Focusing on Rissho Anshin Before Rissho Ankoku

Deng Xiaoping (1904-1997), a former leader of China known for introducing economic reforms and opening the country to foreign investment, famously said, “Let some people get rich first.” While Deng’s policies led to China’s rapid economic growth, some suggest that his ideas increased the gap between the rich and poor. This contrasts with the egalitarianism so prominent during the rule of his predecessor, Mao Zedong (1893-1976). Deng seems to suggest that China’s economic growth needs to start from economic success of the individual, which would in turn help the society, and ultimately the country. I would like to use Deng’s idea as an analogy to introduce “rissho anshin” (立正安心), a new term that I have coined.

Throughout my years as a minister, I have seen and met many people who visit a Buddhist temple for the first time. Many of them want to explore their interests in Buddhism, yet there are those that have a problem in their life that they believe Buddhism could help them resolve. For the majority of these people, they are merely curious to “test out” Buddhism as a remedy for their problems. They are not as interested in the spiritual aspect of religion, but only see it from a philosophical perspective. However, the major difference between philosophy and religion is that the latter incorporates prayer.

Nichiren Shonin is known for his various forms of prayer for differing purposes, ranging from those specific for a lay follower to prayers he hoped would help save Japan from the destructive effects of “mappo” (末法) or “the period of degeneration of Buddhist teachings”. His Rissho Ankoku Ron (立正安国論), which literally translates to “establishing the right teaching for peace of the land”, addresses his concerns with the countless forms of suffering he saw in Japan. He believed that this could be fixed if more people followed the teachings of the Lotus Sutra. Nichiren Shonin prayed not only for a single person, but the whole country of Japan.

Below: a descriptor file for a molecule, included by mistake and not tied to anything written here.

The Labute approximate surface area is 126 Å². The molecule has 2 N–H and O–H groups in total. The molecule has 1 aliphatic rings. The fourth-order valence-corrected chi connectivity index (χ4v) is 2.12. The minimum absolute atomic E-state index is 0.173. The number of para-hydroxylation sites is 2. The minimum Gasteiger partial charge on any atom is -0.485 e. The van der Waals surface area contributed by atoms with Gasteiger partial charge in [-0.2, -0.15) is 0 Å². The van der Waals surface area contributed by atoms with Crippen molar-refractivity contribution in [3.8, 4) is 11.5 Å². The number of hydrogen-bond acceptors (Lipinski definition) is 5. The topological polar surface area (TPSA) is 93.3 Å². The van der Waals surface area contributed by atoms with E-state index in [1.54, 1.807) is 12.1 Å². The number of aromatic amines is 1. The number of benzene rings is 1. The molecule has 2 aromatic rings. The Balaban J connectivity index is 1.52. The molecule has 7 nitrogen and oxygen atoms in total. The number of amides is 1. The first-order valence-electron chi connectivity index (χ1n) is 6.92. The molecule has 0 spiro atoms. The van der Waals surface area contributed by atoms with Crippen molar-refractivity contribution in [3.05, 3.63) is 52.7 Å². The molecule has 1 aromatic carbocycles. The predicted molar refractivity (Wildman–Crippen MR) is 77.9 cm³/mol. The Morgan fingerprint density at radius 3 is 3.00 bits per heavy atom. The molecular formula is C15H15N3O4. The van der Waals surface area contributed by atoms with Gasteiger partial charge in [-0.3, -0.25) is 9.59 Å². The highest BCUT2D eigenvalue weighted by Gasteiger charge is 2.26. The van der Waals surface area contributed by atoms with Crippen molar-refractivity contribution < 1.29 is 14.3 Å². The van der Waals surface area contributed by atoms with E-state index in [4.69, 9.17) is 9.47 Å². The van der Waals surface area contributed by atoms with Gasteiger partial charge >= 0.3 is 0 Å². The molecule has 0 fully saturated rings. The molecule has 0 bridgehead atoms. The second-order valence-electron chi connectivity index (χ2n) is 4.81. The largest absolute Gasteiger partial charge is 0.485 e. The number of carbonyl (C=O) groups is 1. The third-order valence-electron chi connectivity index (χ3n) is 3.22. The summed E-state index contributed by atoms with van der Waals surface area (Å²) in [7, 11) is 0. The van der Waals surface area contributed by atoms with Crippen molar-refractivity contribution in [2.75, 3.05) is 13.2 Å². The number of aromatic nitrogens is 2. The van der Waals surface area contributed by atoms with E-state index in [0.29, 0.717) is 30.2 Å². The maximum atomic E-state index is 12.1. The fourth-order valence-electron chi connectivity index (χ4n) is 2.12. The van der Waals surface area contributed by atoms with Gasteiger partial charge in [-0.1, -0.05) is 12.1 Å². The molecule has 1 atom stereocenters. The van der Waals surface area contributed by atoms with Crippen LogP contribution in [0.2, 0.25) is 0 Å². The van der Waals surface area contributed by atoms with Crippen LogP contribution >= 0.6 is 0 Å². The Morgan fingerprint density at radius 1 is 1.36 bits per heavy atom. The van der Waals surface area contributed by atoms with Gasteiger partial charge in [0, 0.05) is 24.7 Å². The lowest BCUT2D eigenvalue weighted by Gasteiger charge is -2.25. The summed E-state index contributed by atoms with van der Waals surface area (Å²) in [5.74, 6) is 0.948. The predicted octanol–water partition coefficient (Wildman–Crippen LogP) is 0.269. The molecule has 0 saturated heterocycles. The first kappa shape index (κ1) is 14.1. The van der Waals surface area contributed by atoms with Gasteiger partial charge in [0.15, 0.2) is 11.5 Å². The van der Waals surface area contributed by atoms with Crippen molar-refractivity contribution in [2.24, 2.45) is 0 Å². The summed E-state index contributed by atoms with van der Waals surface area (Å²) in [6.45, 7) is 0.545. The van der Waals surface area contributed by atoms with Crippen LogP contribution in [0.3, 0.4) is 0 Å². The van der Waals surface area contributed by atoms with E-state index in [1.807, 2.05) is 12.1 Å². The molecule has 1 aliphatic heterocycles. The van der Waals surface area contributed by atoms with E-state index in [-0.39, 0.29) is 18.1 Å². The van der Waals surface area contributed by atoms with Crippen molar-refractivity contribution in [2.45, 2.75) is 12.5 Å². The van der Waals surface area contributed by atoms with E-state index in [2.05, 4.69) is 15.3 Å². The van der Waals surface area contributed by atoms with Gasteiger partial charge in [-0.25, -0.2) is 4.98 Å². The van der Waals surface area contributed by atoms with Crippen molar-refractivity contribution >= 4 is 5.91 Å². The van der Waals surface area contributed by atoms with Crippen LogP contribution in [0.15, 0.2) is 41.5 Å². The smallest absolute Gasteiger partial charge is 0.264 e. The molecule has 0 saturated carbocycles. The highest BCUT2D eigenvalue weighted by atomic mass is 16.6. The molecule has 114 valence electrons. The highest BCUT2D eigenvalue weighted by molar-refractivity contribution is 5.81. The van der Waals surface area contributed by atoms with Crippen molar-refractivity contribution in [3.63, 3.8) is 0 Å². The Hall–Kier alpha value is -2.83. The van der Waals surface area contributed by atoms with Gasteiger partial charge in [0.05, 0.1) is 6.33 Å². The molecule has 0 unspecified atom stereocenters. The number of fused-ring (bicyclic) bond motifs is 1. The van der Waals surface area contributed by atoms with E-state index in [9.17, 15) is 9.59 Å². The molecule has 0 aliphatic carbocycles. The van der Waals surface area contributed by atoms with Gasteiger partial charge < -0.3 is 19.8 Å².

We may aspire to be like him and pray for something grand like world peace or the end of all suffering. However, I personally think that we must first attempt to practice what I like to call “rissho anshin” or “establishing one’s peace of mind”, before embarking on a path to help others. We cannot expect someone who is suffering or unhappy with his or her life to have the capacity to pray for world peace. However, we can use the teachings of the Lotus Sutra, or the “right teaching” as Nichiren Shonin called it, to work towards attaining happiness, after which we can pray for peace within one’s family, the country, and then the world. Thus, we can take small steps that would allow us to ultimately practice what Nichiren Shonin stated in his Rissho Ankoku Ron.

In referring back to Deng’s quote, we see that while not everyone can become wealthy simultaneously, it is possible for those that “get rich first” to help others using their newly acquired wealth. This leads to what can be seen as a domino effect, thus increasing the number of affluent people, and subsequently, economic growth of the country as a whole. In the same way, we see that not everyone can be at peace with himself or herself. However, it is possible for those that have already attained happiness to pray for suffering individuals, which would hopefully decrease suffering and ultimately lead to world peace.

I am hoping that you will, if not so already, become at peace with yourself, and reach a point where you will be encouraged to extend your happiness to others through prayer.

Ven. Kenjo lgarashi
November 2016